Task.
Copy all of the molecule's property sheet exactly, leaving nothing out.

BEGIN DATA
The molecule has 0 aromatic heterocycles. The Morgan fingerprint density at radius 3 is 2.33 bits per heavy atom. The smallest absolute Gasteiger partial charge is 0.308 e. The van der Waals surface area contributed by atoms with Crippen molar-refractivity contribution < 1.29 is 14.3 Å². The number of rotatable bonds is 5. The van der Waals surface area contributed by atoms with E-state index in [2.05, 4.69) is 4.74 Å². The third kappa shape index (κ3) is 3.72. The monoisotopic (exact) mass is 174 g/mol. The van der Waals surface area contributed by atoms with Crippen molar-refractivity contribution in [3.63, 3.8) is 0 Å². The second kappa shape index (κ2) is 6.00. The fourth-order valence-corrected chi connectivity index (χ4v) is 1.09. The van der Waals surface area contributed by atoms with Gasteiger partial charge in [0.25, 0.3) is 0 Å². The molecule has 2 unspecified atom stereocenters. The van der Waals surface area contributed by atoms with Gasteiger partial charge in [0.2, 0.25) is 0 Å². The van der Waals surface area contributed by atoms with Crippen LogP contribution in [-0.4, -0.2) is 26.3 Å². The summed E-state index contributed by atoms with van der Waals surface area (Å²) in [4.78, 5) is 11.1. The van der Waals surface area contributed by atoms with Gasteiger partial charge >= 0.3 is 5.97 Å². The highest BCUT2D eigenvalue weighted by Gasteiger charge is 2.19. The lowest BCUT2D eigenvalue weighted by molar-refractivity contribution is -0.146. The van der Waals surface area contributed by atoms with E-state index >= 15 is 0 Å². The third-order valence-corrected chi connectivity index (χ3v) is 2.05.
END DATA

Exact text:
The molecule has 0 aromatic heterocycles. The Morgan fingerprint density at radius 3 is 2.33 bits per heavy atom. The smallest absolute Gasteiger partial charge is 0.308 e. The van der Waals surface area contributed by atoms with Crippen molar-refractivity contribution < 1.29 is 14.3 Å². The number of rotatable bonds is 5. The van der Waals surface area contributed by atoms with E-state index in [2.05, 4.69) is 4.74 Å². The third kappa shape index (κ3) is 3.72. The monoisotopic (exact) mass is 174 g/mol. The van der Waals surface area contributed by atoms with Crippen molar-refractivity contribution in [3.63, 3.8) is 0 Å². The second kappa shape index (κ2) is 6.00. The fourth-order valence-corrected chi connectivity index (χ4v) is 1.09. The van der Waals surface area contributed by atoms with Gasteiger partial charge in [0.25, 0.3) is 0 Å². The molecule has 2 unspecified atom stereocenters. The van der Waals surface area contributed by atoms with Gasteiger partial charge in [0.2, 0.25) is 0 Å². The van der Waals surface area contributed by atoms with Crippen LogP contribution in [-0.4, -0.2) is 26.3 Å². The summed E-state index contributed by atoms with van der Waals surface area (Å²) in [4.78, 5) is 11.1. The van der Waals surface area contributed by atoms with Gasteiger partial charge >= 0.3 is 5.97 Å². The highest BCUT2D eigenvalue weighted by Gasteiger charge is 2.19. The lowest BCUT2D eigenvalue weighted by molar-refractivity contribution is -0.146. The van der Waals surface area contributed by atoms with E-state index >= 15 is 0 Å². The third-order valence-corrected chi connectivity index (χ3v) is 2.05.